Sunday, 9 March 2014

Icelandic Orca In Captivity

Information Resource by Orca Aware


Orca Currently Alive

Stella
Stella was around the age of one when she was captured in 1987 and is being displayed at the Port of Nagoya Aquarium in Japan. Up until recently, Stella resided with another wild-caught Icelandic orca, Bingo (also known as Thor). Bingo was two-years old in 1984 when he was captured just a few years before Stella and his death was reported on 02 August 2014. Bingo and Stella produced two calves, Ran 2 (born 2006) and Rin (also known as Lynn; born 2012). 

Kiska
Kiska was captured in 1979 at the age of three and is currently the only orca kept at Marineland Ontario in Canada. Kiska has produced five calves, all of which are dead. The longest-living calf died at age six and the shortest-living calf only survived for 62 days. 

Kasatka & Ulises
Kasatka and Ulises were around one and three-years old respectively when captured from Icelandic waters. Kasatka was captured in 1978 and Ulises in 1980; both are now held at SeaWorld in California. Kasatka has had four calves by four different males, two of which were via artificial insemination. In fact, Kasatka was the first orca to be artificially inseminated in the year 2000. Three of her calves reside in California with her, the other one is at SeaWorld in Texas. Ulises dorsal fin has completely collapsed. 

Katina
Katina (also known as Kandu 6) is contained at SeaWorld in Florida. Katina was captured in 1978 at the age of two. Katina has four surviving calves, of which only two are at SeaWorld Florida with her. Three more of her captive-born offspring have died.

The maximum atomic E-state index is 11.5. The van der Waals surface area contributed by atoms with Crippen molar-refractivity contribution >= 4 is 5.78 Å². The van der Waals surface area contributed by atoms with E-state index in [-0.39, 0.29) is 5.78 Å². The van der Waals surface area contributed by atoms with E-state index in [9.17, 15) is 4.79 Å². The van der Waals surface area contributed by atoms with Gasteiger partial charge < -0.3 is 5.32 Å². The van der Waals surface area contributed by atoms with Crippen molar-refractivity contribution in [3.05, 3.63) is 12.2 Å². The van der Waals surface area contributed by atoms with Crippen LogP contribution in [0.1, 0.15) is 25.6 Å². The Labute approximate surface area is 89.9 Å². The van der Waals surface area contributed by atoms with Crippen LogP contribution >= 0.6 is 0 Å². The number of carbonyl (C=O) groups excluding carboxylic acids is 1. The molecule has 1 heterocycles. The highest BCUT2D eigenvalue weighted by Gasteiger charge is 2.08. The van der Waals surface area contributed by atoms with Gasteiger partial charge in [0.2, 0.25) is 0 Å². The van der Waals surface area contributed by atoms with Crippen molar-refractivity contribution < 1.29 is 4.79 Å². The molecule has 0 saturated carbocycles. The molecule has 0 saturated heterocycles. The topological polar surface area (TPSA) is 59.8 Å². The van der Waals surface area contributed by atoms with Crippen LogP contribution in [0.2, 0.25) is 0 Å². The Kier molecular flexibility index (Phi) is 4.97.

A further 49 orca were captured from Icelandic waters (that we know of). Of these, 48 individuals have died in captivity, with only one female surviving past the age of 30 in the captive environment. The majority of these Icelandic orca have survived in captivity for considerably less time, with several having died after only a few months.  

Name, Age at Capture, Time in Captivity: 

Kim, 5 years, 1976 - 1982
Kenau, 1 year, 1976 - 1991
Gudrun, <1 year, 1976 - 1996
Magnus, 1 year, 10/1977 - 12/1977
Canuck 2, 2 years, 1977 - 1981
Koana 2, 2 years, 1977 - 1987
Kandu 5, 3 years, 1977 - 1989
Suzie Wong, <1 year, 1977 - 1997
Winnie, <1 year, 1977 - 2002
No name, 1 year, 10/1978 - 02/1979
Shawn, 1 year, 1978 - 1979
Betty, 3 years, 1978 - 1987
Kahana, 1 year, 1978 - 1991
Kotar, <1 year, 1978 - 1995
No name, 1 year, 11/1978 - 02/1979
Shamu, 1 year, 1979 - 1983
No name, 3 years, 11/1979 - 01/1980
King, <1 year, 1979 - 1983
Caren, 2 years, 1979 - 1987
Benkei 2, <1 year, 1980 - 1983
Finna, 3 years, 1980 - 1997
Vigga, 1 year, 1980 - 2000
Bjossa, 3 years, 1980 - 2001
No name, 4 years, 10/1981 - 1982? 
No name, <1 year, 10/1981 - 12/1981
Neptune, 4 years, 1981 - 1983
Nemo, <1 year, 1981 - 1986
Ruka, 2 years, 1981 - 2000
Nootka 5, 2 years, 1981 - 2008
No name, 1 year, 10/1982 - 05/1983
Nootka 4, 3 years, 1982 - 1994
Haida 2, <1 year, 1982 - 2001
Kim 2, <1 year, 1982 - 2005
Freya, 1 year, 1982 - 2015
Nandu, 2 years, 1983 - 1988
Samoa, 3 years, 1983 - 1992
Tilikum, 2 years, 1983 - 2017
No name, 4 years, 11/1984 - 01/1985
Bingo, 2 years, 1984 - 2014
Freyja, 2 years, 1984 - 1987
Junior, 2 years, 1984 - 1994
Kandu 7, 6 years, 1984 - 2005
Prince, 3 years, 1987 - 1991
Maggie, 3 years, 1987 - 1997
Oscar, 1 year, 1987 - 2012
Ai, 1-2 years, 1989 - 1995
Tanouk, 3 years, 1989 - 2000
Ran, 1-2 years, 1989 - 2004
Sharkan, 4 years, 1989, 1989 - 2009

Keiko, 2 years, 1979 - Keiko died in 2003 after being returned to his natural habitat. 

For more information, visit: ORCA HOME (www.orcahome.de)

3 comments:

  1. During their first 1 to 2 years of captivity, park visitors had free access to Canuck 2, Kotar, Katina, and Kasatka. They became friends to some of these visitors. If you would like to know what becoming friends with an orca is like, please visit: www.KinToCetaceans.org

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  2. I should have added that this is actually a serious look into orca sociology based on human-orca interactions. It is being done in conjunction with Orca Network

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  3. Please visit the website of The Whale Museum on San Juan Island, you can adopt an orca and keep track of its life in the wild. This adoption supports orca education and research. Learn more about adopting a wild orca at: http://whalemuseum.org/collections/meet-the-whales

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